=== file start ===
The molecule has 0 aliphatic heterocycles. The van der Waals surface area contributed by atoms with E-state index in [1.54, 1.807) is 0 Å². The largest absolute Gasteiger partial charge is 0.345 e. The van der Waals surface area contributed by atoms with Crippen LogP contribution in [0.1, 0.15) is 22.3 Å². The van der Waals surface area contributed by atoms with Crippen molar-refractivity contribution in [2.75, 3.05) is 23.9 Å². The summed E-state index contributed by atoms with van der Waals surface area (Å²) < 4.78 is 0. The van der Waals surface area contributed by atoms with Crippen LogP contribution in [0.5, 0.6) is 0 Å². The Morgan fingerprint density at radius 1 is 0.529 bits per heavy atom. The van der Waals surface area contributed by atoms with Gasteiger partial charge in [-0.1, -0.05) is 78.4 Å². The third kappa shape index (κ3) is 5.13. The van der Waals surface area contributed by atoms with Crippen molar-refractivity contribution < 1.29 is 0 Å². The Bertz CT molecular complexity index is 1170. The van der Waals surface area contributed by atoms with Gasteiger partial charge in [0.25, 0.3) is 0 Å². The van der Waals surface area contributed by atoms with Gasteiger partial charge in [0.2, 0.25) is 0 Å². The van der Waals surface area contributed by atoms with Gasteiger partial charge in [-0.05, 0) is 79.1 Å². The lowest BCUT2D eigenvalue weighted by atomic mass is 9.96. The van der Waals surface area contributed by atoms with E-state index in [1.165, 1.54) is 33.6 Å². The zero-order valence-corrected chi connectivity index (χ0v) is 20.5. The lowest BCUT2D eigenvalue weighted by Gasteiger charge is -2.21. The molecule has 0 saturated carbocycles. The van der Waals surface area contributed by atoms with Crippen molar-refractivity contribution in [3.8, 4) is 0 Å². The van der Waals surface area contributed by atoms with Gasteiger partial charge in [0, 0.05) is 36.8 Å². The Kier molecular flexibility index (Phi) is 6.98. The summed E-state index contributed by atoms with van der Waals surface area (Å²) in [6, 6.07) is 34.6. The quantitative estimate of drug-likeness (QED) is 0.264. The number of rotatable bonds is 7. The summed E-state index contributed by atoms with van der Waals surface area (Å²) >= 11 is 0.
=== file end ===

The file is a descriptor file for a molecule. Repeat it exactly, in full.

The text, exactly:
The molecule has 0 aliphatic heterocycles. The van der Waals surface area contributed by atoms with E-state index in [1.54, 1.807) is 0 Å². The largest absolute Gasteiger partial charge is 0.345 e. The van der Waals surface area contributed by atoms with Crippen LogP contribution in [0.1, 0.15) is 22.3 Å². The van der Waals surface area contributed by atoms with Crippen molar-refractivity contribution in [2.75, 3.05) is 23.9 Å². The summed E-state index contributed by atoms with van der Waals surface area (Å²) < 4.78 is 0. The van der Waals surface area contributed by atoms with Crippen LogP contribution in [0.5, 0.6) is 0 Å². The Morgan fingerprint density at radius 1 is 0.529 bits per heavy atom. The van der Waals surface area contributed by atoms with Gasteiger partial charge in [-0.1, -0.05) is 78.4 Å². The third kappa shape index (κ3) is 5.13. The van der Waals surface area contributed by atoms with Crippen molar-refractivity contribution < 1.29 is 0 Å². The Bertz CT molecular complexity index is 1170. The van der Waals surface area contributed by atoms with Gasteiger partial charge in [0.25, 0.3) is 0 Å². The van der Waals surface area contributed by atoms with Gasteiger partial charge in [0.2, 0.25) is 0 Å². The van der Waals surface area contributed by atoms with Gasteiger partial charge in [-0.05, 0) is 79.1 Å². The lowest BCUT2D eigenvalue weighted by atomic mass is 9.96. The van der Waals surface area contributed by atoms with E-state index in [1.165, 1.54) is 33.6 Å². The zero-order valence-corrected chi connectivity index (χ0v) is 20.5. The lowest BCUT2D eigenvalue weighted by Gasteiger charge is -2.21. The molecule has 0 saturated carbocycles. The van der Waals surface area contributed by atoms with Crippen molar-refractivity contribution in [3.8, 4) is 0 Å². The van der Waals surface area contributed by atoms with Gasteiger partial charge in [0, 0.05) is 36.8 Å². The Kier molecular flexibility index (Phi) is 6.98. The summed E-state index contributed by atoms with van der Waals surface area (Å²) in [6, 6.07) is 34.6. The quantitative estimate of drug-likeness (QED) is 0.264. The number of rotatable bonds is 7. The summed E-state index contributed by atoms with van der Waals surface area (Å²) >= 11 is 0.